If the house is a rebar type grounding system, then it is possible that the water pipe has been grounded at the point the copper pipe enters the laundry, but without cutting holes in sheet rock I can't verify this. (although if this were true, I would expect the ground wire coming out of the panel to head toward the piping)
I would rather just run another one than to start tearing out walls looking for the existing one.
I do have an alternative route for fishing an interior wall, if I have to, but it really would be the best place if I could just attach another ground clamp to the existing ground rod.
On Sun, 09 Sep 2007 01:33:51 -0400, Thomas Horne

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Terry wrote:

Psst: grounding won't help.
You need surge protection.
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wrote:

I now have the commputer equipment plugged in to a UPS, but I don't think the water pipe in the basement is grounded properly. This means that the CATV and phone might not be grounded properly.
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How about taking a piece of bare #6 or larger, bond at the same point that you see the phone and CATV being bonded and run to the point that you see your existing panel ground and bond to the wire or to the grounding lug in the panel.
Measure the ohms of resistance on the ground. Here the "rule of thumb" is just drive two rods without measuring as one will seldom if ever pass. 2 often won't pass, but the code says to drive 2 if the first one doesn't pass.
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That is the part I am working on. It would be much easier for me to bond this at the point in front of the house than to fish inside walls to get to the panel.

I will take that bet. The second rod I am driving will be in soil 8 feet lower than the existing one. (Not that I have found the existing one yet) :)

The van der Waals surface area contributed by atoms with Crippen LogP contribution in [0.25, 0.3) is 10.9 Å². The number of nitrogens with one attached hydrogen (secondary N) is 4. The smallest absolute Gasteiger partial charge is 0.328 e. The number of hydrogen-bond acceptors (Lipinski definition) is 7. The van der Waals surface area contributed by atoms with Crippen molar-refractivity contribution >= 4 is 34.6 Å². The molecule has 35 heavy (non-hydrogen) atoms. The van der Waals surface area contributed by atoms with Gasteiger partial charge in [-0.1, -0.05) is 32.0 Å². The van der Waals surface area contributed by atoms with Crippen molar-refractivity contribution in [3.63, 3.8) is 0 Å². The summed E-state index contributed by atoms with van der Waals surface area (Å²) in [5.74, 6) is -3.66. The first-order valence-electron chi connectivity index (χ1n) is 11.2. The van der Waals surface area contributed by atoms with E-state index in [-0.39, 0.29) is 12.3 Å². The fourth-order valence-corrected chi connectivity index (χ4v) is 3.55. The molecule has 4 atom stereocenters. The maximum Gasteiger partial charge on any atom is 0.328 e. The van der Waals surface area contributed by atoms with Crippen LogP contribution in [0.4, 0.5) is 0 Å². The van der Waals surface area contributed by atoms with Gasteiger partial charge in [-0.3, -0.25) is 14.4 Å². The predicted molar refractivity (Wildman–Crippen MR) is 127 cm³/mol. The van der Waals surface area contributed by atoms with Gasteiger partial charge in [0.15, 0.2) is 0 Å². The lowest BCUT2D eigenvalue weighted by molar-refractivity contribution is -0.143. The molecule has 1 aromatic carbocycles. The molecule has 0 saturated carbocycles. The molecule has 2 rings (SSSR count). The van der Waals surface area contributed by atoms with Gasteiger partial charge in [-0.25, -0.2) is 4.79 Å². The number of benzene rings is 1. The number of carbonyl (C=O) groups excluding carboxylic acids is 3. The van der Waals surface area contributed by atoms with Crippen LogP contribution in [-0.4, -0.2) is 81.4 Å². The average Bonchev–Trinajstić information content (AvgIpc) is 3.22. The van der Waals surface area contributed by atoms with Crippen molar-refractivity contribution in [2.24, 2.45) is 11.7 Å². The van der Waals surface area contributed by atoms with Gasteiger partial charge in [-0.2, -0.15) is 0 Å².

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gfretwell asked a critically important question:

If every wire in each incoming utility cable is not somehow connected short to the same earthing electrode, then household electronics damage can result. For example, a surge protector inside your telephone NID; where is its earth ground connection? Where does the TV cable make its short connection to earth? Even code now wants all those utilities connected to same earthing electrode.
Sound like you will be supplementing a questionable ground with another #6 AWG and electrodes. This new connection wire must not go up over the wall and down. Although that longer distance is sufficient for code (for human safety), your interest involves something that must also exceed code. IOW the new 6 AWG ground wire should pass through that wall resulting in less length and fewer sharp bends.
Those other utilities also must be earthed 'less than 10 feet' to the same electrodes.
Water pipe must be bonded. Bonded is not for earth ground. That bonding is essential for human safety reasons. Water pipe bonding need not meet the 'less than 10 foot', no sharp bends, etc criteria. But a water pipe must be bonded (not to earth ground) to breaker box safety ground. That bonding serves a different master.
Should all incoming wires not enter at the same location, then one utility offers a suggestion how to single point ground those widely separated utilities: http://www.cinergy.com/surge/ttip08.htm
An answer to gfretwell's question is important for understanding what you have.
Even though his post is not relevant to earthing, still, what volts500 suggests for human safety should also be considered since you are examining both earthing and safety ground systems: "Grounding Rod Info" on 12 July 2003 at http://tinyurl.com/hkjq